The future of the digital health industry depends on people seeing mobile devices as adding some value to their health and well-being. The results of a recent survey offers encouraging findings that indeed many Americans think that these devices add value to their lives.

In a recent online survey, Harris Interactive surveyed 2,500 adults asking the question: “Are Americans ready for a brave new world of healthcare?” Their answers were encouraging for this still nascent field.

The survey demonstrated that there is general interest in using smartphones and tablets for health matters. 43% of the respondents were extremely or very interested in using an app that tracks their physical activity. Also, over 40% of individuals of all ages were interested in using the smartphone or tablet for measuring blood pressure (48%), heart rate (47%), general blood testing (41%), or photographing their eye to diagnose problems (40%).

Not surprisingly, the data also suggested that younger generations of Americans have shown the most significant interest in mobile services. For example, when asked whether they would be interested in using various health related services on a smartphone or a tablet, 57% of people age 18 to 37 said they would be interested in using an app to track their physical activity, whereas only 25% of those over 65 were interested.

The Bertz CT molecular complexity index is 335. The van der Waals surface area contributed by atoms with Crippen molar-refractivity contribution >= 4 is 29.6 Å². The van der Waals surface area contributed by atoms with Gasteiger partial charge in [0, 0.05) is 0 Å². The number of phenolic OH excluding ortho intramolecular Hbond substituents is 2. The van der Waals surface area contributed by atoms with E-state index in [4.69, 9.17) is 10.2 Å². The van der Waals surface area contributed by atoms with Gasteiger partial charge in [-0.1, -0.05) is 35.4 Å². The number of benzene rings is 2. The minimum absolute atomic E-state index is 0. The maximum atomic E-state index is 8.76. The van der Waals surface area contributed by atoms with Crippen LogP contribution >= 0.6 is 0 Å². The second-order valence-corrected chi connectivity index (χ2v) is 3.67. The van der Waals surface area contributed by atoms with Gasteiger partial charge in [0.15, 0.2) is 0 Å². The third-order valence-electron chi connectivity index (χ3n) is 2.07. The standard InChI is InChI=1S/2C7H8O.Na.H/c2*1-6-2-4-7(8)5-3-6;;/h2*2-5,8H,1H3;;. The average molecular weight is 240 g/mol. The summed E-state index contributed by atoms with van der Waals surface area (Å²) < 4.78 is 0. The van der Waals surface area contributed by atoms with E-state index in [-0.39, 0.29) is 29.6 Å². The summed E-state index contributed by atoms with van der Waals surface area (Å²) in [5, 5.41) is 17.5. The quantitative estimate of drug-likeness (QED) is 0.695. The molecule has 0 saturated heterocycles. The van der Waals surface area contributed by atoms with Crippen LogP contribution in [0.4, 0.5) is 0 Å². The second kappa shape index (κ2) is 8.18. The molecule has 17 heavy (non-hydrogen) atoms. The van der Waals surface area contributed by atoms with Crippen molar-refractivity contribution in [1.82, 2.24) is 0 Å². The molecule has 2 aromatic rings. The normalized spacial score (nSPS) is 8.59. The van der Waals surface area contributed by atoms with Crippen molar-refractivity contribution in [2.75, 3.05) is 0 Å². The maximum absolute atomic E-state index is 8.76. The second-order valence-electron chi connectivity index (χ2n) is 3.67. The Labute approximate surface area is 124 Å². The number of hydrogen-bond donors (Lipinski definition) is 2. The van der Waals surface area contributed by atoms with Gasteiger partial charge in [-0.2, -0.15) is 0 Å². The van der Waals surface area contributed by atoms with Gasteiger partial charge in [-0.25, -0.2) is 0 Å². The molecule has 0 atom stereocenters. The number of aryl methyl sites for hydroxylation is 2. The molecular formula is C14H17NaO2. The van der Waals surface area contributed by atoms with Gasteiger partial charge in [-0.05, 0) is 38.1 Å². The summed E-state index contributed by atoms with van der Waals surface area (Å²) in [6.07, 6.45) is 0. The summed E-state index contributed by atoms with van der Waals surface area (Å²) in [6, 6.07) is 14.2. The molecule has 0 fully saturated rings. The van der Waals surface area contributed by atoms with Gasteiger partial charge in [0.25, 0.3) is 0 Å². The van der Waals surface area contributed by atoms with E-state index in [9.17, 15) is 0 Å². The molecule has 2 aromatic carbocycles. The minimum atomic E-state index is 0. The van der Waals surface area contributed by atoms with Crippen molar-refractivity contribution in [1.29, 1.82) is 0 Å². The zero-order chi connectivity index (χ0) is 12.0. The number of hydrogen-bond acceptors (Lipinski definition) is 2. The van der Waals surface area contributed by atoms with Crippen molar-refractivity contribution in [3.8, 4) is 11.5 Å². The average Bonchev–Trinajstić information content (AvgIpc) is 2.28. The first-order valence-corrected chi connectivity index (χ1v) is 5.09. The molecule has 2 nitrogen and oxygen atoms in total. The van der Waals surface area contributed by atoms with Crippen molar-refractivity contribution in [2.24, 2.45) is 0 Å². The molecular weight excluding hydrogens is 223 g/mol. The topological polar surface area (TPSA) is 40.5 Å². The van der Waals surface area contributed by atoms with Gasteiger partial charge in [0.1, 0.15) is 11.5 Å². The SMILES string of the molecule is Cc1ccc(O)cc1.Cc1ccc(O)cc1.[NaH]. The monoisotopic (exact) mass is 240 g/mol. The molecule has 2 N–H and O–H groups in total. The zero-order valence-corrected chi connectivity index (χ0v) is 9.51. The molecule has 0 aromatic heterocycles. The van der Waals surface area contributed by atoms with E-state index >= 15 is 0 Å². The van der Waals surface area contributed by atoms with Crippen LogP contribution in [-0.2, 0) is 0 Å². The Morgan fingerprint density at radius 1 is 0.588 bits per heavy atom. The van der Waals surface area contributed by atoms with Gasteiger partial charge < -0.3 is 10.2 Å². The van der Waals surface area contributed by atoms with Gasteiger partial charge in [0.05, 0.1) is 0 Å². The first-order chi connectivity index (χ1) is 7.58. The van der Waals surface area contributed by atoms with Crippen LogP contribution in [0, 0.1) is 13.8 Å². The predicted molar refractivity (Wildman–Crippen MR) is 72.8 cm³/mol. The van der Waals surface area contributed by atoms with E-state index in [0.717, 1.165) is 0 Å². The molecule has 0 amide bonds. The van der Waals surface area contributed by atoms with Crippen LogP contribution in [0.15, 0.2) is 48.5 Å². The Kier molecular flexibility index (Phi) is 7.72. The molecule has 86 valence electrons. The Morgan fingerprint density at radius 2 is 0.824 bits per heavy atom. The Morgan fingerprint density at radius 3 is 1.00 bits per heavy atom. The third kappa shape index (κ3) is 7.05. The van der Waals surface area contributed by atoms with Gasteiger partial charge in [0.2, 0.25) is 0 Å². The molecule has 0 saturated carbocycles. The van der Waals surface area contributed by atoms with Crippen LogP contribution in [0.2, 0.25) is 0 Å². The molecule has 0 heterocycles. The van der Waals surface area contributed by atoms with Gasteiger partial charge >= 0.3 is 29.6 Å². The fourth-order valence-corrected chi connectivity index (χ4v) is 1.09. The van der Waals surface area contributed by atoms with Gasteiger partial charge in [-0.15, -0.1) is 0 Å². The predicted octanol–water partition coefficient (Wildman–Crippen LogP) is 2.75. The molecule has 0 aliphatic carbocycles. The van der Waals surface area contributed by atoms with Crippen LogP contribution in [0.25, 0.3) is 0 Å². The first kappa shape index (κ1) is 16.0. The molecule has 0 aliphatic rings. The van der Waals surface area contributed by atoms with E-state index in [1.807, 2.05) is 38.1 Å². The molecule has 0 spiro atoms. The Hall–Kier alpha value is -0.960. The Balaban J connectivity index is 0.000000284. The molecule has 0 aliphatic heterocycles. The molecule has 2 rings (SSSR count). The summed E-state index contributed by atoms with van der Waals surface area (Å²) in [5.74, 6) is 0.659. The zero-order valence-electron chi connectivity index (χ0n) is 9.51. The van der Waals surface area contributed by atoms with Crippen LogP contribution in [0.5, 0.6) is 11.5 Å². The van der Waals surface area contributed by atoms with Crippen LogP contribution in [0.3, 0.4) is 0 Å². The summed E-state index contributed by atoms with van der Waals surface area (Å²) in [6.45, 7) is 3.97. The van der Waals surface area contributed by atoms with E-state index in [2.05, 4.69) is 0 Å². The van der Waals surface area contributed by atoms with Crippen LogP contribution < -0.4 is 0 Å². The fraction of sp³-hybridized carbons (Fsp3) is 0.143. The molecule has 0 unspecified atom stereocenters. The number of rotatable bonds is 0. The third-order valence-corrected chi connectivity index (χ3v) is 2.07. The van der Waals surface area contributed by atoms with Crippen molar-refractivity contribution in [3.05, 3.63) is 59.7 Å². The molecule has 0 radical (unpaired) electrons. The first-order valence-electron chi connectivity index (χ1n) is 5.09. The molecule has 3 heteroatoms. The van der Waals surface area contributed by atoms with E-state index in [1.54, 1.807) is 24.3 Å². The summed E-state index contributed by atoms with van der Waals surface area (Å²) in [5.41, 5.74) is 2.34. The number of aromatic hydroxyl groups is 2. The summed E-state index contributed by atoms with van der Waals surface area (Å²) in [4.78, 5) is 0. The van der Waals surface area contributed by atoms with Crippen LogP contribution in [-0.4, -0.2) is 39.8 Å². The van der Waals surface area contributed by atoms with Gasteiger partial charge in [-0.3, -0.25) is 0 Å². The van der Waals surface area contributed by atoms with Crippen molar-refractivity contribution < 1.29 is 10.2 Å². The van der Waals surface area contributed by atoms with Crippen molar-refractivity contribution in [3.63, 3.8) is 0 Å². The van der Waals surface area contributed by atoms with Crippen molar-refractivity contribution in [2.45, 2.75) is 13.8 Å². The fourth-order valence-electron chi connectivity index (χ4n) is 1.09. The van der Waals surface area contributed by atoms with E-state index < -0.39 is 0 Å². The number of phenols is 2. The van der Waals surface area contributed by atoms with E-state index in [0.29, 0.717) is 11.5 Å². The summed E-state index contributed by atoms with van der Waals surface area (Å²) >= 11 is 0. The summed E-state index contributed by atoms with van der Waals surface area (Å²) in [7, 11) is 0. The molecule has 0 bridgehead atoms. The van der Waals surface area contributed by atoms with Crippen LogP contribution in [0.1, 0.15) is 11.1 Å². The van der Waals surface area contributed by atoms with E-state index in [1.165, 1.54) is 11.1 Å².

The survey responses also indicate that patients who have chronic or long term medical conditions have high interest in monitoring key biometric data such as high blood pressure or other markers that may be reflective of things like heart disease. This makes sense because they would likely derive the most benefit from using their devices in this manner.

One interesting observation is that the more that uses for a smartphone and tablet begin to look like something that is typically performed in a clinic, the lower the desire of people to use the phone in this way becomes. In other words, more clinical uses are not that popular – such as urinalysis or stool sample. One surprising finding is that diet tracking was not that popular with only 36% of the surveyed individuals being interested, although the number was much higher (50%) for people age 18 – 37.

Overall, the survey supports the notion that health related apps have value for Americans and have a promising future among consumers. Now all we need are more quality apps to match their interests.